When the comedian interviews a group of Republican women from Orange County, one of them uses air quotes when talking about "the white privilege thing." Others say they are more concerned about "Black privilege" granting people space in colleges and workplaces, even though studies show that in areas like education and hiring, white women benefit more than any other group from affirmative action. Like many other white people, on both sides of the political spectrum, they seemed to ascribe to the myth of equal opportunity: the idea that everyone is afforded the same chance at life.
To understand how deeply flawed that myth is, we need look no further than an anecdote Handler shares about own life during the film, about her former boyfriend, Tyshawn. "We got caught three times with dime bags," she said on Jimmy Kimmel Live! "Each time he was arrested and each time they told me to go back to my neighborhood." The two dated and Handler was even pregnant with his child when she was 16 until her parents decided she would have an abortion. Despite nearly failing out of high school, Handler transferred to an alternative school and graduated on time. Tyshawn matriculated through the prison system. In Hello, Privilege, Handler travels to his childhood home in New Jersey to see him for the first time in 25 years. He's adjusting to life after spending 14 years in prison for armed robbery.
"At that time, that was just the thing I had to do—or I felt I had to do," Tyshawn tells Handler about his choice to sell drugs in high school. His mother speaks candidly about the addiction issues she struggled with while raising her son. "I was mad at my mom because she married a Black man that gave me knotty hair and dark skin," she says. As Tyshawn grew older, they struggled to get along. "He was blaming everything on me, like I was blaming everything on [my mom]. It was just a vicious cycle." Tyshawn's mother had dreams for her son to become a professional football player, dreams the "cycle" didn't allow. "He was on his way," she says. "He had scholarships and everything. He took the wrong turn."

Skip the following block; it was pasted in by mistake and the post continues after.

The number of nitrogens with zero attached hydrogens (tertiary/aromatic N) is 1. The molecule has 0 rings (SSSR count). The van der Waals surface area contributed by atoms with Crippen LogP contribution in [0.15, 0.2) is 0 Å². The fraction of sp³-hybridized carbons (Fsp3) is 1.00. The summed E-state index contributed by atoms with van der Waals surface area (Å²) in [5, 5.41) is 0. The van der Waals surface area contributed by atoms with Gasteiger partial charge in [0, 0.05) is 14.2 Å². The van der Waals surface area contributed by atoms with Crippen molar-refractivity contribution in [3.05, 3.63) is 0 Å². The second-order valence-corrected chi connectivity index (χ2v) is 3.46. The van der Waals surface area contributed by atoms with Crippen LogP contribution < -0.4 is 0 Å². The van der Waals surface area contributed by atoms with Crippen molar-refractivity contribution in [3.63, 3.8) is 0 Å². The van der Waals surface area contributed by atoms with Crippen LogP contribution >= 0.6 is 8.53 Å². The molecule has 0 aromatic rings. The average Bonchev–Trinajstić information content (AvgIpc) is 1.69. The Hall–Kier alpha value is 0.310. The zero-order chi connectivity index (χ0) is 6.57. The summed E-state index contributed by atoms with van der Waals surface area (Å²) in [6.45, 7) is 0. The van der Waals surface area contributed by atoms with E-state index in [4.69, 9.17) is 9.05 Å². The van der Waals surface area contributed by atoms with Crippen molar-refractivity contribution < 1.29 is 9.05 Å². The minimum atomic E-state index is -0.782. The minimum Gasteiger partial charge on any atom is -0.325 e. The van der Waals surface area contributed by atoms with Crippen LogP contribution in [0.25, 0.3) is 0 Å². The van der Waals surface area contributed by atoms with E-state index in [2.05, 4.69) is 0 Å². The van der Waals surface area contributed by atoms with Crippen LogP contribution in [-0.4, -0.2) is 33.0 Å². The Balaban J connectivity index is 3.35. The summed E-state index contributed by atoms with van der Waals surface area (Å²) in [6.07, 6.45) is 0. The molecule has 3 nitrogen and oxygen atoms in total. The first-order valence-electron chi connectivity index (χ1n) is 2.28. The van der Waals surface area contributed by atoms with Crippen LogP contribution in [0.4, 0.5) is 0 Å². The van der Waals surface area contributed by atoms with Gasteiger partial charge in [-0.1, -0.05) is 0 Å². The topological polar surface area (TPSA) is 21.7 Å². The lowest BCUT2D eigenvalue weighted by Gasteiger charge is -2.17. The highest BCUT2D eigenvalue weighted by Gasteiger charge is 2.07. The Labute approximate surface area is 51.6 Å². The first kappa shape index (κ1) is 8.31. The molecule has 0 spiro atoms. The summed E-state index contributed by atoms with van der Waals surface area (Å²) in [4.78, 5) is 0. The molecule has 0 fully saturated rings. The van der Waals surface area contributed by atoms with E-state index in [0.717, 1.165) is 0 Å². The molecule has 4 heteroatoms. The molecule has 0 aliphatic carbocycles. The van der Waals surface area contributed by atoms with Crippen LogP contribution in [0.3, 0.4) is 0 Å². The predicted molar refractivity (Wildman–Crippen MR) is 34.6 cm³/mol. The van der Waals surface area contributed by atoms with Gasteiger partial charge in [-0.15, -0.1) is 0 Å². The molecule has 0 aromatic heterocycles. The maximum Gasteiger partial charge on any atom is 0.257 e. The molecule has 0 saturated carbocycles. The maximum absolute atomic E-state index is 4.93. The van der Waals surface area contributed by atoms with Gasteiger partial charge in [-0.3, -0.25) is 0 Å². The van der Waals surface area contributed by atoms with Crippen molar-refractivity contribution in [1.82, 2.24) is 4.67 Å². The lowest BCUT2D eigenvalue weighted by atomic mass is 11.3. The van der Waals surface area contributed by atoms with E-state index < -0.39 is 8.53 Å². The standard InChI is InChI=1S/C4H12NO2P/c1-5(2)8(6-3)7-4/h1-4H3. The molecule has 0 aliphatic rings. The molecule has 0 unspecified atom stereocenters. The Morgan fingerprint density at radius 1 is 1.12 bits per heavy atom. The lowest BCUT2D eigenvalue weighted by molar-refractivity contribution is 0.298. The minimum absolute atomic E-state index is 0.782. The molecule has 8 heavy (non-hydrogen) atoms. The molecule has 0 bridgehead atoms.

By the end of Hello, Privilege, Handler seems more mature than the woman who once asked Al Sharpton why she couldn't joke about fried chicken and watermelon. But the story about her grabbing a woman’s butt begs the question of what her activism looks like when the cameras aren't rolling. Chelsea Does Racism and Hello, Privilege may be respectable first steps, but they aren't enough to excuse Handler's past and present behavior. Being a white ally to people of color goes beyond the proverbial "invite to the cookout." And dismantling white privilege shouldn't come at the cost of the people of color around you.
After all, as Dr. Smith reminds us, “You can process your feelings about what's hard about it with white people, not the people of color in your life. They're exhausted. They're trying to survive." It’s a truth that Handler seems to be beginning to come to terms with, perhaps without realizing that on more levels than one, she needs a doc like Hello, Privilege much more than any of the people of color she interviews. "One of the parts about being a white ally,” Dr. Smith says, “is realizing that every single thing that you have to say about racism, all the people of color you know already thought of it a long time ago, and they've lived it out.”
Kristin Corry is a staff writer for VICE.